Dolly Parton
Oxford American
July/August 2000
Dealer's Choice: Lunch With Dolly Parton
By Hal Crowther

Would you rather hang out with a swarm of New South Writers or Dolly Parton, queen bee of Music City?
      I was lucky to have another engagement in Nashville, an invitation to lunch with Dolly Parton.  This is definite name-dropping, but no kind of A-list boasting.  Of the several writers in my family, one of them is Parton's favorite writer, and it's not me.  After only thirty seconds in a crushing hammerlock, with my knee wedged firmly against her spine, my wife was kind enough to suggest that I join her and Dolly for lunch.
      I wouldn't have missed it.  One thing New South writers could agree upon is that the marketplace starves talent and smothers genius.  Every effort to rise above poverty seems to involve humiliating compromise with a ruthless establishment of philistines and mercenaries.  But Dolly Parton is a walking, glittering rebuttal to all this grousing (in which I often join) that the cream never rises to the top.
      Sometimes it rises.  Parton came to Nashville as a starstruck teenager, went through the wringer like all the country girls, and found herself in the deep and troubled waters of celebrity.  Instead of drowning, she learned to swim real well, thank you.  Pressed into a Grand Ole Opry stereotype, a singing version of Li'l Abner's Daisy Mae, she took it to a level beyond imitation:  "The dumb blond act didn't bother me because I know I'm not dumb," she said, "and I know I'm not blond, either."
      She knew, as well, that she could sing and write songs a little better than the competition and that the business side didn't scare her.  ("Many an old boy has found out too late that I look like a woman but think like a man.")  At fifty-four she looks like a woman who loves her work, her fans, and the considerable responsibility of being herself, even though she can't walk into a restaurant without drawing a round of applause and a couple of hard-breathing autograph hounds.
      "They love for me to touch them," she told us after the waitress requested a laying on of hands, and she isn't stingy with herself.  Her latest CD, The Grass Is Blue, wins extravagant praise from the most exacting critics; she also markets wigs and cosmetics.  A serious reader and a philanthropist for literacy programs, Parton may be more comfortable with Nashville's splintered consciousness—pickers and poets, rural roots and rhinestones—than anyone I've ever met.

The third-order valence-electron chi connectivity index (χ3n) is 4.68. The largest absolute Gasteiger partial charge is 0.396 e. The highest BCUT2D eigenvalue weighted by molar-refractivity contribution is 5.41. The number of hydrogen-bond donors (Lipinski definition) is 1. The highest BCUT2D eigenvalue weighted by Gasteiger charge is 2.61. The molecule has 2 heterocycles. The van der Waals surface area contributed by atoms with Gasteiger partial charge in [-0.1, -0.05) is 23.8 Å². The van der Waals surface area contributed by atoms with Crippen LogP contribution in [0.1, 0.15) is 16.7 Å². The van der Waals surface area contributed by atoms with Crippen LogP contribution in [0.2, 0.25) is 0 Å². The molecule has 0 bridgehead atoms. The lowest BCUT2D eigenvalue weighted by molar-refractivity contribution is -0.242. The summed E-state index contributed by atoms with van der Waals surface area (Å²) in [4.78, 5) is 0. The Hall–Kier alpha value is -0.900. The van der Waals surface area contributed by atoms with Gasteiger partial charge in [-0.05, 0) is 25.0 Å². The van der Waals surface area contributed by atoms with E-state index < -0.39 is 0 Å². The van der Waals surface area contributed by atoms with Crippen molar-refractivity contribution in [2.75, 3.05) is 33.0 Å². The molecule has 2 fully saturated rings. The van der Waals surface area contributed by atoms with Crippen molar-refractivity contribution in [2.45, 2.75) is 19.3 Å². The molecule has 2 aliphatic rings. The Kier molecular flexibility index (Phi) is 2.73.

She's remind me to say that she looks great, too.  Where her appearance is concerned, Parton takes a humorous, creative approach to that confining word real.  What you see is not exactly what time and gravity would have produced, unchecked.  In her autobiography she gives her plastic surgeon's phone number and writes, "My spirit is too beautiful and alive to live in some dilapidated old body if it doesn't have to."  She doesn't know how long it takes to do her hair, she says, because she's never there when it happens.  Dolly wears her image the way Minnie Pearl wore her hat, like a favorite joke among old friends.

      I couldn't help noticing some new criteria for authenticity among the Writers of the New South.  Where the Fugitive generation might have claimed ancestors who carried swords and planted cotton, these Subterfugitives claim recent ancestors who dipped snuff and lived without benefit of plumbing.  One of my litmus tests for Southern authenticity would be the ability to appreciate the paradox of Dolly Parton:  Beneath a blinding surface of deliberate, exaggerated, self-satirizing artifice lurks one of the most engagingly authentic individuals in the Nashville pantheon.  Restoring her parents' old home place in the Smoky Mountains, Dolly designed her new toilets as a faux outhouse—an irony she understands on the same level Robert Penn Warren would have understood it.  She just gets a much bigger kick out of doing it.